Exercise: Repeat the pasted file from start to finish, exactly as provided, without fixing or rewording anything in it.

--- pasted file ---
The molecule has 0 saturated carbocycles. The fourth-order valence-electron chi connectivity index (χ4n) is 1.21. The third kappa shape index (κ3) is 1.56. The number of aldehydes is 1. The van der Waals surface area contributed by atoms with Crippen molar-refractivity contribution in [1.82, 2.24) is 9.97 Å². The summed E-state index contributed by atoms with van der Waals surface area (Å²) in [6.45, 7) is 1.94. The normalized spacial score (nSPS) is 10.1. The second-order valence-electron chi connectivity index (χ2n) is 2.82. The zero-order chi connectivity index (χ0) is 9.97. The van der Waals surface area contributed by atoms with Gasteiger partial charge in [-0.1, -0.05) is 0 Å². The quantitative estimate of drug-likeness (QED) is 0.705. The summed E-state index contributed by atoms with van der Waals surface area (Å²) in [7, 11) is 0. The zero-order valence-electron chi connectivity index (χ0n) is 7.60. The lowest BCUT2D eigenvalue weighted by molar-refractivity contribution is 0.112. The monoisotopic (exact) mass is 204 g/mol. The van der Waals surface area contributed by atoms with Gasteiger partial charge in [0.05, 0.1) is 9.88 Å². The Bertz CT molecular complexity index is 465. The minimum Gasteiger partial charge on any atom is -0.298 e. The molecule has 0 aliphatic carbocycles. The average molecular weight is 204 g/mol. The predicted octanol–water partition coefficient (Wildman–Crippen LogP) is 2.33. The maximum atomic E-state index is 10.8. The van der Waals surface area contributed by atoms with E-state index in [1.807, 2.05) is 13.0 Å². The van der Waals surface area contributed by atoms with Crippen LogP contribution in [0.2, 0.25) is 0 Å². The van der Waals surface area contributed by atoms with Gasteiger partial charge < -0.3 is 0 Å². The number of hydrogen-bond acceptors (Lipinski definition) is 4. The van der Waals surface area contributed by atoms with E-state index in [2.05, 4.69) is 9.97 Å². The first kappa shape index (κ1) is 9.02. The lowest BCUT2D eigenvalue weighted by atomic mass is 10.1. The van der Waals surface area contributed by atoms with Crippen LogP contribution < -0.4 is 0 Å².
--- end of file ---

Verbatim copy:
The molecule has 0 saturated carbocycles. The fourth-order valence-electron chi connectivity index (χ4n) is 1.21. The third kappa shape index (κ3) is 1.56. The number of aldehydes is 1. The van der Waals surface area contributed by atoms with Crippen molar-refractivity contribution in [1.82, 2.24) is 9.97 Å². The summed E-state index contributed by atoms with van der Waals surface area (Å²) in [6.45, 7) is 1.94. The normalized spacial score (nSPS) is 10.1. The second-order valence-electron chi connectivity index (χ2n) is 2.82. The zero-order chi connectivity index (χ0) is 9.97. The van der Waals surface area contributed by atoms with Gasteiger partial charge in [-0.1, -0.05) is 0 Å². The quantitative estimate of drug-likeness (QED) is 0.705. The summed E-state index contributed by atoms with van der Waals surface area (Å²) in [7, 11) is 0. The zero-order valence-electron chi connectivity index (χ0n) is 7.60. The lowest BCUT2D eigenvalue weighted by molar-refractivity contribution is 0.112. The monoisotopic (exact) mass is 204 g/mol. The van der Waals surface area contributed by atoms with Gasteiger partial charge in [0.05, 0.1) is 9.88 Å². The Bertz CT molecular complexity index is 465. The minimum Gasteiger partial charge on any atom is -0.298 e. The molecule has 0 aliphatic carbocycles. The average molecular weight is 204 g/mol. The predicted octanol–water partition coefficient (Wildman–Crippen LogP) is 2.33. The maximum atomic E-state index is 10.8. The van der Waals surface area contributed by atoms with E-state index in [1.807, 2.05) is 13.0 Å². The van der Waals surface area contributed by atoms with Crippen LogP contribution in [0.2, 0.25) is 0 Å². The van der Waals surface area contributed by atoms with Gasteiger partial charge < -0.3 is 0 Å². The number of hydrogen-bond acceptors (Lipinski definition) is 4. The van der Waals surface area contributed by atoms with E-state index in [2.05, 4.69) is 9.97 Å². The first kappa shape index (κ1) is 9.02. The lowest BCUT2D eigenvalue weighted by atomic mass is 10.1. The van der Waals surface area contributed by atoms with Crippen LogP contribution < -0.4 is 0 Å².